Reconciliation ramps up in Vancouver

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      In advance of National Aboriginal Day on Friday (June 21), the City of Vancouver is launching its “Year of Reconciliation” today (June 20) with an aboriginal summit at the Morris J. Wosk Centre for Dialogue.

      It comes a day after the Canadian Centre for Policy Alternatives released a report concluding that 40 percent of indigenous children live in poverty.

      CCPA chief economist David Macdonald relied on data from the 2006 census, which revealed indigenous children are more than two-and-a-half times as likely as nonaboriginal children to live below Statistics Canada’s “low-income cutoff”—the technical term for the “poverty line”. This measures household income 50 percent below the median after adjustments are made for family size.

      Meanwhile, the Truth and Reconciliation Commission of Canada will hold a forum in Vancouver from September 18 to 21 for aboriginal residential-school survivors to share their stories.

      According to the TRC, more than 150,000 First Nations, Métis, and Inuit children attended these government-funded schools, which were operated by churches from the early 1870s until 1996. Many were banned from speaking their Native languages, beaten, and sexually abused, leaving a lasting legacy on indigenous communities.

      There will be numerous activities in Vancouver in September to raise public awareness and appreciation of First Nations, including an all-nations canoe gathering in False Creek on September 17.

      On September 22, up to 50,000 people are expected to participate in a four-kilometre walk for reconciliation through downtown Vancouver.

      Both events are being organized by Reconciliation Canada, which is a charitable partnership between the Indian Residential Schools Survivors Society and Tides Canada Initiatives Society.

      Last November, Vancity granted $500,000 to Reconciliation Canada. Vancity senior vice president Linda Morris told the Straight by phone that when the credit union announced it was backing efforts at reconciliation—including the walk—the company’s internal blog was “inundated with comments, positive comments, from our employees about how this is exactly what they would expect from Vancity”.

      “People are very enthusiastic,” she said. “I put the challenge out to participate in whatever way works for you. If you have dollars, that would be great. If you have time, that would be great. But participate. That will be very moving and very meaningful.”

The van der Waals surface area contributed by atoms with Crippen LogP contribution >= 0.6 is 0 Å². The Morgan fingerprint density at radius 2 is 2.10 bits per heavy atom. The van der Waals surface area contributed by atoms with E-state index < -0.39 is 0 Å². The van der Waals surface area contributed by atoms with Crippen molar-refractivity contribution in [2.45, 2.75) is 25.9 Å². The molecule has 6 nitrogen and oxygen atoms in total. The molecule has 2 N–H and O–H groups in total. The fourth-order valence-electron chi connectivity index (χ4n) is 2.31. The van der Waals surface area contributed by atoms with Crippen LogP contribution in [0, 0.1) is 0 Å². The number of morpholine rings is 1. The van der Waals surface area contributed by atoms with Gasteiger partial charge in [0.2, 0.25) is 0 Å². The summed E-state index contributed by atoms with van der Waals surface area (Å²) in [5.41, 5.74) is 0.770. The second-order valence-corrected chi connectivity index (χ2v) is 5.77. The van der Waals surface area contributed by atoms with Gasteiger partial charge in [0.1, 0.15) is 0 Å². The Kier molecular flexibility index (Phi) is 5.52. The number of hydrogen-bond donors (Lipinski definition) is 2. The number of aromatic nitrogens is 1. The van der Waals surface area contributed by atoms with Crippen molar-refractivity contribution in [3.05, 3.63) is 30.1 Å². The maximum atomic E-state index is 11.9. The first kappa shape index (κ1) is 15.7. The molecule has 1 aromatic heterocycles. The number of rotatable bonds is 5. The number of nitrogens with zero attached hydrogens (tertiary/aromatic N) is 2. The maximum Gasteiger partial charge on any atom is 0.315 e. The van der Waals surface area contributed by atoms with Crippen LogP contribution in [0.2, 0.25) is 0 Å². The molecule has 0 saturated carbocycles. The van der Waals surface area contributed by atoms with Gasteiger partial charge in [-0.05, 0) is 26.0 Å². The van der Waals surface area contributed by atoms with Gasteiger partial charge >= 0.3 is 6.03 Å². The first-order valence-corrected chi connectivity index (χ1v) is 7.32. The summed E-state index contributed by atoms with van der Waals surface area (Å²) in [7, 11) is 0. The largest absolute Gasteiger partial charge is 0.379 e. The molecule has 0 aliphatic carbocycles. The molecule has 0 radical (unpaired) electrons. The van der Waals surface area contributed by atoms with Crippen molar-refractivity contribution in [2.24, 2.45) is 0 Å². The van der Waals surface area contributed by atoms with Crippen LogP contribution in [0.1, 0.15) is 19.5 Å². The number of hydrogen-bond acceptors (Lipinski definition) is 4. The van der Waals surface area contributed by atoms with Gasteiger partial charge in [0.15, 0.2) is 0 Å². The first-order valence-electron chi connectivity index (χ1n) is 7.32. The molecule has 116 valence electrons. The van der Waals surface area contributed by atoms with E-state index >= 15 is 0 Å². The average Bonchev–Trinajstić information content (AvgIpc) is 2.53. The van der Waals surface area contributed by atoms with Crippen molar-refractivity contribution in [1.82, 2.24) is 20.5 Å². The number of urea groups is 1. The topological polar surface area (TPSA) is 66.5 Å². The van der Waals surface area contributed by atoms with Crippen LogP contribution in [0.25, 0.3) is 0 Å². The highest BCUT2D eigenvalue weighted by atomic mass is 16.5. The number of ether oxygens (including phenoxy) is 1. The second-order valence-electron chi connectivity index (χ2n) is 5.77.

Jun 21, 2013 at 9:30am

      I was forced to go to day-school. Where's my fucking payoff? This is disgusting racism at its finest.

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      Bill McCallum

      Jun 22, 2013 at 1:23pm

      In 1976 I attended a memorial at the closure of the Lejac Residential School between Fraser Lake and Fort Fraser. I can still see the little crosses representing some of those who died so far from family, friends and community. Yet the crosses represented just a few of those who never went home (24-50% by some accounts) and the names of some of those were spoken as I stood there. Perhaps their spirits rest better for being remembered - I truly hope so.
      I remember and will never forget.

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      martin sanderson/chakastaypaysin

      Jul 2, 2013 at 11:42am

      i hope we as a people and as a species can find some kind commitment to the healing process that we as first peoples have attempted to partake and are trying to deal with in a productive and/or healthy manor while still being apart of this society and not resort to the self destructive lifestyles that alot of individual survivors have been forced into by the residential experience myself and others included. the forgotten and the lost ones have not yet been given proper and just discloser in this historical diasporia of america's first peoples. the aspiration of common healing must be implied or humanity is at fault for these on going discretions.may we find health in humanity in the TRC experience.

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